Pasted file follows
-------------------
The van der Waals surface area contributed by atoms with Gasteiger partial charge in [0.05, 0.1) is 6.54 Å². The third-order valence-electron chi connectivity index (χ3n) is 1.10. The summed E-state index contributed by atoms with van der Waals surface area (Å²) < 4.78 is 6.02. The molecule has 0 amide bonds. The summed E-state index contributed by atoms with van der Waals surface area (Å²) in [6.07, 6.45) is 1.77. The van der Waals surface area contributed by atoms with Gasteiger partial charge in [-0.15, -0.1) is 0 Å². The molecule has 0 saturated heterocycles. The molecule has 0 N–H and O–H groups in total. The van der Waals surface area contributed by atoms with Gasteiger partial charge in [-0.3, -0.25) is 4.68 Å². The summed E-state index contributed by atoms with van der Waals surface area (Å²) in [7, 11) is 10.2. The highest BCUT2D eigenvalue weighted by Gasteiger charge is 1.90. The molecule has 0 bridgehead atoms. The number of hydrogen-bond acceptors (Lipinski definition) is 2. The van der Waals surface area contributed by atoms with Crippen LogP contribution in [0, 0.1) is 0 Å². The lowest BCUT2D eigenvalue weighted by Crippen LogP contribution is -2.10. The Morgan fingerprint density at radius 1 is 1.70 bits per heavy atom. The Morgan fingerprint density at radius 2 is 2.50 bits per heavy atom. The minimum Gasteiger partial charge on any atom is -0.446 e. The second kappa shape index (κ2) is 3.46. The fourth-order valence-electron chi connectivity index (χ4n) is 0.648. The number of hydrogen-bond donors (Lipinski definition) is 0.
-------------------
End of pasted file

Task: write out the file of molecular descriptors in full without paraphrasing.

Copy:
The van der Waals surface area contributed by atoms with Gasteiger partial charge in [0.05, 0.1) is 6.54 Å². The third-order valence-electron chi connectivity index (χ3n) is 1.10. The summed E-state index contributed by atoms with van der Waals surface area (Å²) < 4.78 is 6.02. The molecule has 0 amide bonds. The summed E-state index contributed by atoms with van der Waals surface area (Å²) in [6.07, 6.45) is 1.77. The van der Waals surface area contributed by atoms with Gasteiger partial charge in [-0.15, -0.1) is 0 Å². The molecule has 0 saturated heterocycles. The molecule has 0 N–H and O–H groups in total. The van der Waals surface area contributed by atoms with Gasteiger partial charge in [-0.3, -0.25) is 4.68 Å². The summed E-state index contributed by atoms with van der Waals surface area (Å²) in [7, 11) is 10.2. The highest BCUT2D eigenvalue weighted by Gasteiger charge is 1.90. The molecule has 0 bridgehead atoms. The number of hydrogen-bond acceptors (Lipinski definition) is 2. The van der Waals surface area contributed by atoms with Crippen LogP contribution in [0, 0.1) is 0 Å². The lowest BCUT2D eigenvalue weighted by Crippen LogP contribution is -2.10. The Morgan fingerprint density at radius 1 is 1.70 bits per heavy atom. The Morgan fingerprint density at radius 2 is 2.50 bits per heavy atom. The minimum Gasteiger partial charge on any atom is -0.446 e. The second kappa shape index (κ2) is 3.46. The fourth-order valence-electron chi connectivity index (χ4n) is 0.648. The number of hydrogen-bond donors (Lipinski definition) is 0.